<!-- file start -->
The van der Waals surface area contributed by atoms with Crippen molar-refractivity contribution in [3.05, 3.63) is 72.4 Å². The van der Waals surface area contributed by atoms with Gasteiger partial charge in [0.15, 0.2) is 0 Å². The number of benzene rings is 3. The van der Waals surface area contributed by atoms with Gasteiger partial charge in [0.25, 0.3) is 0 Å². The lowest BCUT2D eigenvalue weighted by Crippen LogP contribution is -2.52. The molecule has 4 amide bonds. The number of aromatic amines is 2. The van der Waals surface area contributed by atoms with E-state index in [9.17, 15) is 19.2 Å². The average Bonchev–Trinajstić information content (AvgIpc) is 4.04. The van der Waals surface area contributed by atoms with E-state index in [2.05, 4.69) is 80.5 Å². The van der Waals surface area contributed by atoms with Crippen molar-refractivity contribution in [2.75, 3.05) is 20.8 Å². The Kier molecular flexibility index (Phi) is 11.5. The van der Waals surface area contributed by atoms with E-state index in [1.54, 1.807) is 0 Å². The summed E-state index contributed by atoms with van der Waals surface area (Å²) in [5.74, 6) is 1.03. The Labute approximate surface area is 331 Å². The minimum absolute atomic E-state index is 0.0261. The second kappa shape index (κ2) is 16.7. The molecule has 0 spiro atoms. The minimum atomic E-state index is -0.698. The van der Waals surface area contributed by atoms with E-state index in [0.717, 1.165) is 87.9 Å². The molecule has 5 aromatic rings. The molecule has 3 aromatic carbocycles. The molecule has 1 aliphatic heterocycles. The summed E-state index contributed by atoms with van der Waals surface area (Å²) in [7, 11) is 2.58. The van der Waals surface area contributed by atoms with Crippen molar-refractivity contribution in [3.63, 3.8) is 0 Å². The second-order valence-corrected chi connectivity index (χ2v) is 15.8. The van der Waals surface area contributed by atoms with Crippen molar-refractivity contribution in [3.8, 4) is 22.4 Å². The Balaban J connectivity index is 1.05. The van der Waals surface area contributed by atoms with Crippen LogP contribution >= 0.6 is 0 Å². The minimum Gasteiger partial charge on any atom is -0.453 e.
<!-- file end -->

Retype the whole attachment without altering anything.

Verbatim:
The van der Waals surface area contributed by atoms with Crippen molar-refractivity contribution in [3.05, 3.63) is 72.4 Å². The van der Waals surface area contributed by atoms with Gasteiger partial charge in [0.15, 0.2) is 0 Å². The number of benzene rings is 3. The van der Waals surface area contributed by atoms with Gasteiger partial charge in [0.25, 0.3) is 0 Å². The lowest BCUT2D eigenvalue weighted by Crippen LogP contribution is -2.52. The molecule has 4 amide bonds. The number of aromatic amines is 2. The van der Waals surface area contributed by atoms with E-state index in [9.17, 15) is 19.2 Å². The average Bonchev–Trinajstić information content (AvgIpc) is 4.04. The van der Waals surface area contributed by atoms with E-state index in [2.05, 4.69) is 80.5 Å². The van der Waals surface area contributed by atoms with Crippen molar-refractivity contribution in [2.75, 3.05) is 20.8 Å². The Kier molecular flexibility index (Phi) is 11.5. The van der Waals surface area contributed by atoms with E-state index in [1.54, 1.807) is 0 Å². The summed E-state index contributed by atoms with van der Waals surface area (Å²) in [5.74, 6) is 1.03. The Labute approximate surface area is 331 Å². The minimum absolute atomic E-state index is 0.0261. The second kappa shape index (κ2) is 16.7. The molecule has 0 spiro atoms. The minimum atomic E-state index is -0.698. The van der Waals surface area contributed by atoms with E-state index in [0.717, 1.165) is 87.9 Å². The molecule has 5 aromatic rings. The molecule has 3 aromatic carbocycles. The molecule has 1 aliphatic heterocycles. The summed E-state index contributed by atoms with van der Waals surface area (Å²) in [7, 11) is 2.58. The van der Waals surface area contributed by atoms with Crippen molar-refractivity contribution in [3.63, 3.8) is 0 Å². The second-order valence-corrected chi connectivity index (χ2v) is 15.8. The van der Waals surface area contributed by atoms with Crippen molar-refractivity contribution in [3.8, 4) is 22.4 Å². The Balaban J connectivity index is 1.05. The van der Waals surface area contributed by atoms with Crippen LogP contribution >= 0.6 is 0 Å². The minimum Gasteiger partial charge on any atom is -0.453 e.